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NCJRS Abstract

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NCJ Number: 77997 Add to Shopping cart Find in a Library
Title: Weapons Policies - A Survey of Police Department Practices Concerning Weapons and Related Issues
Author(s): J D Wright; P H Rossi
Corporate Author: University of Massachusetts
Social and Demographic Research Institute
United States of America
Date Published: 1980
Page Count: 19
Sponsoring Agency: National Institute of Justice/
Rockville, MD 20849
University of Massachusetts
Amherst, MA 01002
Sale Source: National Institute of Justice/
NCJRS paper reproduction
Box 6000, Dept F
Rockville, MD 20849
United States of America
Language: English
Country: United States of America
Annotation: The form used in a survey of police department weapons practices and related issues is presented.
Abstract: The form was used in a 1980 survey conducted by the Social and Demographic Research Institute of the University of Massachusetts. Major sections of the survey deal with the department routine weapons recordkeeping practices, departmental use of national weapons tracing systems, departmental procedures for storage and disposition of confiscated firearms, and departmental computer use. In the section on firearms regulation activities, activities sometimes performed by police departments in the regulation of firearms are listed; for each function listed, the survey inquires whether the regulation is required under law and whether the department or some other agency performs the function. Questions on recordkeeping practices deal with the kinds of information the department would usually keep on firearms used in committing crimes. The questions pose brief descriptions of typical situations in which firearms are involved, and the kind of firearms information that would be kept for each situation is requested. Both the National Crime Information Center and the Bureau of Alcohol, Tobacco, and Firearms can be used to check on firearms used in crime. The survey asks about a department's use of and experience with these services. Questions on procedures for storage and disposition of confiscated firearms inquire about how firearms are handled when they are evidence in a case, illegally possessed, and simply found. The concluding section asks questions about different kinds of computer use in a department. Some final general questions inquire about whether the use of firearms in crimes is a serious problem in the department's jurisdiction, whether trafficking in illegal firearms is prevalent, and the nature of gun control issues debated in the department's jurisdiction.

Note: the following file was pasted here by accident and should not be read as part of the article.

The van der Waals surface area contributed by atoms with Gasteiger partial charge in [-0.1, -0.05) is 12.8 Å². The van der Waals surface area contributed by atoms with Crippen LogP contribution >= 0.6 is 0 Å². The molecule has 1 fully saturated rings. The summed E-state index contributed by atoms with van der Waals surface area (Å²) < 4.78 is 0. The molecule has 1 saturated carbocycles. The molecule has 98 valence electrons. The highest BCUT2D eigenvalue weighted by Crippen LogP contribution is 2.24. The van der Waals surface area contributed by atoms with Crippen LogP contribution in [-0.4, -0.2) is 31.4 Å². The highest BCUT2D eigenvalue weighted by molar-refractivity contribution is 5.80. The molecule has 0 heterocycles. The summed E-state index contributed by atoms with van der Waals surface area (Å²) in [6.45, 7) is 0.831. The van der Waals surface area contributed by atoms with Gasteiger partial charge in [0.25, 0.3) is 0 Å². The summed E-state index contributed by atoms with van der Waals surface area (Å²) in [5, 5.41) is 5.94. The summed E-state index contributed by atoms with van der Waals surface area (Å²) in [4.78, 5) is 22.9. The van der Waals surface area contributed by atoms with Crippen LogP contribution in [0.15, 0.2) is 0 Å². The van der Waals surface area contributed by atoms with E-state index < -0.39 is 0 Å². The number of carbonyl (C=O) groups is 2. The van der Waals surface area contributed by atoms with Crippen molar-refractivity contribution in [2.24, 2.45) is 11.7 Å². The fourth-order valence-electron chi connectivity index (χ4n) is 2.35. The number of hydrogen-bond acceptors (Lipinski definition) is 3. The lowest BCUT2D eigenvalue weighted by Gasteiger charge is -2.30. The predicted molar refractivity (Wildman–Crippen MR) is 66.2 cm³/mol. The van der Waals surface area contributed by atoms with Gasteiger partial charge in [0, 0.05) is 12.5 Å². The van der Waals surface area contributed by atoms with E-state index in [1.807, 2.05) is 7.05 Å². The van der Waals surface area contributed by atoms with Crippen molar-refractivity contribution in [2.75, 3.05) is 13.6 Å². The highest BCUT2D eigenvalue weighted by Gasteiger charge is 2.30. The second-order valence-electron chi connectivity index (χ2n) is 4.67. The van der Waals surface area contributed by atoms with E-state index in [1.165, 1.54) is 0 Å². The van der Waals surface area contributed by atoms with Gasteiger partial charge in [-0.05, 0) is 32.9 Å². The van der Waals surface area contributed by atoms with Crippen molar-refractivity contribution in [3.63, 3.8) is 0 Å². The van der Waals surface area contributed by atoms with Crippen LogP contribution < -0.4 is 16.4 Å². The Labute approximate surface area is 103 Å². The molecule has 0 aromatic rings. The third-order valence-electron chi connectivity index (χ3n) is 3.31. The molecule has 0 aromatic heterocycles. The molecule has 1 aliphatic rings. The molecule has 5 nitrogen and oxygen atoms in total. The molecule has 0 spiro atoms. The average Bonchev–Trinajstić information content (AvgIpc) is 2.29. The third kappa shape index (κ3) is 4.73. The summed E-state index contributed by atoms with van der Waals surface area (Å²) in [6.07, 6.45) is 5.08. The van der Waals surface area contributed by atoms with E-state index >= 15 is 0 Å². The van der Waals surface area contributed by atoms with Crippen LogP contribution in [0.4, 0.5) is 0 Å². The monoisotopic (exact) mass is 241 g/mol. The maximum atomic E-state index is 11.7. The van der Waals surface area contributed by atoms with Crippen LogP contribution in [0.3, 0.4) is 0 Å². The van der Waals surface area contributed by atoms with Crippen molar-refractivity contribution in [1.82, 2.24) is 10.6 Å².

Index Term(s): Computer aided operations; Evidence preservation; Illicit firearms; Police information systems; Police management; Procedures; Questionnaires; Records management; Weapons; Weapons violations
To cite this abstract, use the following link:
http://www.ncjrs.gov/App/publications/abstract.aspx?ID=77997

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